growth and income investing

Choose Your Risks Wisely

© Can Stock Photo / alphaspirit

When you think about your finances over the course of a lifetime, it is easier to see that risks may only be selected, not avoided.

Our first understanding of risk often relates to fluctuations in value. If you put in a dollar, and the value soon drops to 80 cents or 60 cents, it seems like a clear (and vivid!) loss.

Money buried in a can would never have that kind of risk, yet its purchasing power—what you could buy with it—declines year by year if there is any inflation at all. This kind of damage reminds us of termites, which chew away behind the scenes, causing damage that is not obvious.

Longer term fixed income investments, like bonds, offer interest that may offset inflation in whole or in part. But the value of a bond may change with interest rates. A 3% bond is probably not going to be worth its face amount in a 6% world.

The interesting thing about all these different kinds of risks is that they cannot be entirely avoided, but they may be balanced against each other.

• The things that fluctuate in value may provide growth over the long term to offset inflation.
• Having money in hand when needed may enable us to live with fluctuating values in other parts of our holdings.
• Reliable income helps us avoid excess amounts of money laying around.

We think one of the most valuable lessons about risk is that, on our long term investments, volatility is not risk. If we aren’t retiring for many years, ups and downs in our retirement accounts may not be all that pertinent.

The stock market, measured by either the Dow Jones Average or the S&P 500 Index, has risen three years out of four. There is no guarantee that this general pattern continues, or how results will work out over future periods. But someone that invested ten, twenty or forty years ago may have seen a lot of growth overall, in spite of fluctuations ever year—and some years that were negative.

Clients, if you would like to talk about the balance of risks in your situation or anything else, please email us or call.


The opinions voiced in this material are for general information only and are not intended to provide specific advice or recommendations for any individual.

All investing involves risk including loss of principal. No strategy assures success or protects against loss.

Bonds are subject to market and interest rate risk if sold prior to maturity. Bond values will decline as interest rates rise and bonds are subject to availability and change in price.

All performance referenced is historical and is no guarantee of future results. All indices are unmanaged and may not be invested into directly.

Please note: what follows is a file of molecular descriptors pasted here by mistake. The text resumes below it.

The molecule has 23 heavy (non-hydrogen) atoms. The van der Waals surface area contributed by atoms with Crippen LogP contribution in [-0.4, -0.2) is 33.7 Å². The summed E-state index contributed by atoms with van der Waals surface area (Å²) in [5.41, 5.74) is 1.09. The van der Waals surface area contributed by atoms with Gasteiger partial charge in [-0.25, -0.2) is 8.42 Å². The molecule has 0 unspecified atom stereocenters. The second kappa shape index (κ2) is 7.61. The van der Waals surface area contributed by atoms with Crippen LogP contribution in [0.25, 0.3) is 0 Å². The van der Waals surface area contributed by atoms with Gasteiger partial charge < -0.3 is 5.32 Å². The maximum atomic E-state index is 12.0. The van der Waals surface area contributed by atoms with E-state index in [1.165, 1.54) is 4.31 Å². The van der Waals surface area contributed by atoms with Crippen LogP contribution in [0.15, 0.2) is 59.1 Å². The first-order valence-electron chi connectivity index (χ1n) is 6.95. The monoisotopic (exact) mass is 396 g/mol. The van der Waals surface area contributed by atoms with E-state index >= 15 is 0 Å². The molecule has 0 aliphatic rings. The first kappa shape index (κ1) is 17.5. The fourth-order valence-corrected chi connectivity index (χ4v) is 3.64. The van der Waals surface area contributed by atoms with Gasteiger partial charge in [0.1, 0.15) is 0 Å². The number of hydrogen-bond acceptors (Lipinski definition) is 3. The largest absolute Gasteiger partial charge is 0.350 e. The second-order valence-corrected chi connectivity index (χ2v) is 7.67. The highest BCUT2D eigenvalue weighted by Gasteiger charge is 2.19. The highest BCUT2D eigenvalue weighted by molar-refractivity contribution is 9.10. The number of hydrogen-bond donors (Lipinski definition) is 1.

The economic forecasts set forth in this material may not develop as predicted.

Inflated Expectations

© Can Stock Photo Inc. / smuay

Back in 1970, gas was 25 cents a gallon and you could buy a liter of Coca-Cola for 15 cents. We all know that money is not what it used to be. When planning for the future, we need to remember that our money is not always going to be what it is now, either.

Conventional monetary policy aims for “normal” levels of inflation in the low 2-3% range per year. That may not sound like much, but it adds up. At this level of inflation, prices double approximately every 30 years. If you bury a dollar in the ground and dig it back up in 30 years, you can expect it to only buy half of what it could buy today.

For some people, this is fantastic news. If you take out a mortgage to buy a house, it gradually becomes easier for you to pay it off over the lifetime of the loan. At the end of a 30 year mortgage you’ll still be paying off the same amount, but the prices of everything else (including your wages) will have doubled. A small amount of inflation gives people incentives to invest and take risks with their money, helping make the economy more productive.

If you’re planning to retire on fixed assets, however, inflation poses a serious threat to you. With advances in healthcare it’s not unreasonable to expect new retirees to live another 30 years. After thirty years of inflation your retirement assets will only buy half as much in groceries and rent. Retirement funds that seem generous when you’re 65 may leave you in dire straits when you’re 95.

The simplest way to fix this is just to have more money than you’ll ever need—it doesn’t matter if your money loses spending power if you have even more money to spend. Of course, this is easier said than done! Saving diligently and spending wisely will only take you so far. If your retirement bucket isn’t big enough to weather inflation, you need to be able to grow your bucket. A balanced growth and income portfolio can potentially give you retirement income while still having some growth possibilities.

There are no guarantees; the future is full of uncertainty. Growth-oriented holdings can be volatile, and it takes steady nerves to watch the value of your retirement holdings going up and down. If you can tolerate it, though, including growth holdings as part of your retirement portfolio can give you a chance to stay ahead of inflation.


The opinions voiced in this material are for general information only and are not intended to provide specific advice or recommendations for any individual.

There is no guarantee that a diversified portfolio will enhance overall returns or outperform a non-diversified portfolio. Diversification does not protect against market risk.